While catastrophic and fatal attacks by dogs often make the news, the reality is that most dog bites are relatively minor – or so they may seem.
A little nip from an overly-excited puppy or a quick snap by an older dog that’s just not feeling well may hardly seem dangerous, but dogs carry a ton of bacteria in their mouths that can make humans very sick.
Dog bites cost thousands every year
Nobody wants to bring a claim against a friend, relative or neighbor over a dog bite, but that’s exactly why insurance exists — and most people would struggle with the expenses related to a dog bite without it.
Ultimately, nearly 18,000 dog bite claims were made in 2021, and the average cost of each was just over $49,000. Since compensation is based largely on the losses suffered by a victim, that tells you exactly how pricey medical care for a bite can be.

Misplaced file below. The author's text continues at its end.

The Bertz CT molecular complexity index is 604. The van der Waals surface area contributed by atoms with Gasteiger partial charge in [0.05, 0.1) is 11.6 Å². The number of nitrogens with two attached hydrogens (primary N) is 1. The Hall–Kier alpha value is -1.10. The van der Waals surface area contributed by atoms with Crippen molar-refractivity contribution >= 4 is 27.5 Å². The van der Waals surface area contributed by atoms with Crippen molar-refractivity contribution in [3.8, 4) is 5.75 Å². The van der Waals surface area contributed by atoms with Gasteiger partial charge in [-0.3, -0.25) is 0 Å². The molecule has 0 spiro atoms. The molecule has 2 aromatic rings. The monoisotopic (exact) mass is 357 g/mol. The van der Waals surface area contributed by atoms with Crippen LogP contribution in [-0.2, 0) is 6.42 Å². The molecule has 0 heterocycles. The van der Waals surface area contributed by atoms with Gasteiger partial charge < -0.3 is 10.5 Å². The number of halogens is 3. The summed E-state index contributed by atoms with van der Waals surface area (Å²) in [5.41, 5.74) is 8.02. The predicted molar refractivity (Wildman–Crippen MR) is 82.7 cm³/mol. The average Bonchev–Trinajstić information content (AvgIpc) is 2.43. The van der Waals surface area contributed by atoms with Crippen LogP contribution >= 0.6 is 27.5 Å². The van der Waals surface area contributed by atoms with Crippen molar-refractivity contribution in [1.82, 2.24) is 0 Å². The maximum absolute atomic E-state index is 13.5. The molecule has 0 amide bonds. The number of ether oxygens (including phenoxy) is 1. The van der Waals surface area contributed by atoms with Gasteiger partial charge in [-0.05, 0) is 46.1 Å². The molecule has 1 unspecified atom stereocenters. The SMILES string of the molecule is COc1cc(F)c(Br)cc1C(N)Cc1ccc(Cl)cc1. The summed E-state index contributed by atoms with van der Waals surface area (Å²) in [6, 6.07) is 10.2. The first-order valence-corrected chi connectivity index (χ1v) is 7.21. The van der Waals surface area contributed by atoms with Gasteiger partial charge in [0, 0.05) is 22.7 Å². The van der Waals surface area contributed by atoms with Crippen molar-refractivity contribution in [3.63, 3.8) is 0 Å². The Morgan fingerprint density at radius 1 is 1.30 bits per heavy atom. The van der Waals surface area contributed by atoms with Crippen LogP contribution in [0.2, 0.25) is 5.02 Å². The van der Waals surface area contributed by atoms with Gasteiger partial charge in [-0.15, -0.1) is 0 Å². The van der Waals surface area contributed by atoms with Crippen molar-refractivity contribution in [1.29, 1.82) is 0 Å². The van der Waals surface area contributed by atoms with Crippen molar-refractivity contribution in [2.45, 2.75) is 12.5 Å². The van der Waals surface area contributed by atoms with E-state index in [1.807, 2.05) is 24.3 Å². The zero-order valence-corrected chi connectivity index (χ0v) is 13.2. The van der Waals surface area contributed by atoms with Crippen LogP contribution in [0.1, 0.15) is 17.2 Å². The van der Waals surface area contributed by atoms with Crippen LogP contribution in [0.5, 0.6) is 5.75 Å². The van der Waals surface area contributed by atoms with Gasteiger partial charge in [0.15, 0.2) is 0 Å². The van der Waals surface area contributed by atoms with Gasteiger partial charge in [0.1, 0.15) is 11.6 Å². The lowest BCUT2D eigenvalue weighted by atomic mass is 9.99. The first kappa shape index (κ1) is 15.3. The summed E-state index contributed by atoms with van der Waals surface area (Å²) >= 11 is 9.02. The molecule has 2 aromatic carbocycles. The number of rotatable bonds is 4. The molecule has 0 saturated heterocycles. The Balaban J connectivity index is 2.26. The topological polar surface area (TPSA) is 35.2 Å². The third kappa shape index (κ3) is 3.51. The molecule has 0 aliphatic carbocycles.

Know when you need to seek treatment
In general, if a dog’s tooth breaks your skin, you need medical treatment right away. Puncture wounds caused by a tooth can drive bacteria deep into the wound, which can lead to sepsis and all kinds of unpleasant consequences. A dog bite isn’t the sort of injury you can safely treat on your own with topical antibiotics.
Even after initial wound care, be on the watch for signs that you have an infection. These include:
- The wound starts to feel worse over time, not better
- The wound initially starts to improve, then gets painful again
- There is redness and heat around the wound
- The skin around the wound becomes shiny, hard, especially tender or stiff
- You start to run a fever or have any other symptoms you question
When you’re unsure what to do about your medical bills and other expenses after an animal attack, including lost wages while you went for treatment or recovered, legal guidance can be key to the compensation you need.